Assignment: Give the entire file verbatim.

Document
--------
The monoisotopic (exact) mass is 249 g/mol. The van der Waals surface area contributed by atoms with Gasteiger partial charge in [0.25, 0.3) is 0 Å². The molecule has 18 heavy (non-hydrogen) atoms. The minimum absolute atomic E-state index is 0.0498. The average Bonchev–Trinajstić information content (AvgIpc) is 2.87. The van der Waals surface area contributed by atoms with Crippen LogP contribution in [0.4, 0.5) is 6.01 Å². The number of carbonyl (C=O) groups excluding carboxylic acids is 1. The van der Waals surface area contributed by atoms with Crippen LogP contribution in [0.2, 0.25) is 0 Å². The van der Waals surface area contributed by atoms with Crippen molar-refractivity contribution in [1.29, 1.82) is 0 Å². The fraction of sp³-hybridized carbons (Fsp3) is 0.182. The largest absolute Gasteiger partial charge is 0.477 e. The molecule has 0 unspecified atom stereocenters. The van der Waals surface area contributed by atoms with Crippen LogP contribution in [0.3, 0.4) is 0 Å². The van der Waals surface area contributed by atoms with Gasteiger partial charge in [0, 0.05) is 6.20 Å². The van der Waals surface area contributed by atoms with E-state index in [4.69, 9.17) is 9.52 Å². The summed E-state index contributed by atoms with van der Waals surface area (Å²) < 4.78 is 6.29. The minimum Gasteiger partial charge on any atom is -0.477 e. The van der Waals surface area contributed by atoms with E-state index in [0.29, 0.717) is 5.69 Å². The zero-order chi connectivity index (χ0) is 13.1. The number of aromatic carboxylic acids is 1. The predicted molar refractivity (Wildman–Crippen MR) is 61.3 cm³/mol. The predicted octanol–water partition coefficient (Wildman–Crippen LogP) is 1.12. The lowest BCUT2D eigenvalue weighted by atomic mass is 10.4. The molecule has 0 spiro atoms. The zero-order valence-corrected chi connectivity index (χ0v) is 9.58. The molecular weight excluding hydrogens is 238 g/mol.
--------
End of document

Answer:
The monoisotopic (exact) mass is 249 g/mol. The van der Waals surface area contributed by atoms with Gasteiger partial charge in [0.25, 0.3) is 0 Å². The molecule has 18 heavy (non-hydrogen) atoms. The minimum absolute atomic E-state index is 0.0498. The average Bonchev–Trinajstić information content (AvgIpc) is 2.87. The van der Waals surface area contributed by atoms with Crippen LogP contribution in [0.4, 0.5) is 6.01 Å². The number of carbonyl (C=O) groups excluding carboxylic acids is 1. The van der Waals surface area contributed by atoms with Crippen LogP contribution in [0.2, 0.25) is 0 Å². The van der Waals surface area contributed by atoms with Crippen molar-refractivity contribution in [1.29, 1.82) is 0 Å². The fraction of sp³-hybridized carbons (Fsp3) is 0.182. The largest absolute Gasteiger partial charge is 0.477 e. The molecule has 0 unspecified atom stereocenters. The van der Waals surface area contributed by atoms with Crippen LogP contribution in [0.3, 0.4) is 0 Å². The van der Waals surface area contributed by atoms with Gasteiger partial charge in [0, 0.05) is 6.20 Å². The van der Waals surface area contributed by atoms with E-state index in [4.69, 9.17) is 9.52 Å². The summed E-state index contributed by atoms with van der Waals surface area (Å²) < 4.78 is 6.29. The minimum Gasteiger partial charge on any atom is -0.477 e. The van der Waals surface area contributed by atoms with E-state index in [0.29, 0.717) is 5.69 Å². The zero-order chi connectivity index (χ0) is 13.1. The number of aromatic carboxylic acids is 1. The predicted molar refractivity (Wildman–Crippen MR) is 61.3 cm³/mol. The predicted octanol–water partition coefficient (Wildman–Crippen LogP) is 1.12. The lowest BCUT2D eigenvalue weighted by atomic mass is 10.4. The molecule has 0 spiro atoms. The zero-order valence-corrected chi connectivity index (χ0v) is 9.58. The molecular weight excluding hydrogens is 238 g/mol.